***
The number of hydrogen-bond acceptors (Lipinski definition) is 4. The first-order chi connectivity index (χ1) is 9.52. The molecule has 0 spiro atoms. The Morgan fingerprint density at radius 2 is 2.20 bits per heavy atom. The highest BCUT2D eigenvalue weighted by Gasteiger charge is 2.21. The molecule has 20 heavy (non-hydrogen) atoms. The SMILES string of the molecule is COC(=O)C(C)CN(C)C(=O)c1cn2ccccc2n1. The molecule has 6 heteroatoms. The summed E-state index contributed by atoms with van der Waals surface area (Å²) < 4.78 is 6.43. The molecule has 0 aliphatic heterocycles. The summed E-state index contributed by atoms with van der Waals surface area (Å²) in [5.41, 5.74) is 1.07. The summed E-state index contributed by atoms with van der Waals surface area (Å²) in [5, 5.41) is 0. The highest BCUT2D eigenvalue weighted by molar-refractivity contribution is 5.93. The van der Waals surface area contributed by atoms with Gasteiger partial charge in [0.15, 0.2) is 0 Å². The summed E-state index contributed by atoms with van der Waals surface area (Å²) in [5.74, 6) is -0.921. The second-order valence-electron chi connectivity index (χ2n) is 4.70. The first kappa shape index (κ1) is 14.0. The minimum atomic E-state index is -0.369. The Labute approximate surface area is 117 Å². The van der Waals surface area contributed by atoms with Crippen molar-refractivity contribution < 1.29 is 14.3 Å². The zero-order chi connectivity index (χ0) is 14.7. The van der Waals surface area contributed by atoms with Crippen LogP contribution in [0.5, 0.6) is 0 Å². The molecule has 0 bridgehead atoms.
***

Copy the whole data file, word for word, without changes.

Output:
The number of hydrogen-bond acceptors (Lipinski definition) is 4. The first-order chi connectivity index (χ1) is 9.52. The molecule has 0 spiro atoms. The Morgan fingerprint density at radius 2 is 2.20 bits per heavy atom. The highest BCUT2D eigenvalue weighted by Gasteiger charge is 2.21. The molecule has 20 heavy (non-hydrogen) atoms. The SMILES string of the molecule is COC(=O)C(C)CN(C)C(=O)c1cn2ccccc2n1. The molecule has 6 heteroatoms. The summed E-state index contributed by atoms with van der Waals surface area (Å²) < 4.78 is 6.43. The molecule has 0 aliphatic heterocycles. The summed E-state index contributed by atoms with van der Waals surface area (Å²) in [5.41, 5.74) is 1.07. The summed E-state index contributed by atoms with van der Waals surface area (Å²) in [5, 5.41) is 0. The highest BCUT2D eigenvalue weighted by molar-refractivity contribution is 5.93. The van der Waals surface area contributed by atoms with Gasteiger partial charge in [0.15, 0.2) is 0 Å². The summed E-state index contributed by atoms with van der Waals surface area (Å²) in [5.74, 6) is -0.921. The second-order valence-electron chi connectivity index (χ2n) is 4.70. The first kappa shape index (κ1) is 14.0. The minimum atomic E-state index is -0.369. The Labute approximate surface area is 117 Å². The van der Waals surface area contributed by atoms with Crippen molar-refractivity contribution < 1.29 is 14.3 Å². The zero-order chi connectivity index (χ0) is 14.7. The van der Waals surface area contributed by atoms with Crippen LogP contribution in [0.5, 0.6) is 0 Å². The molecule has 0 bridgehead atoms.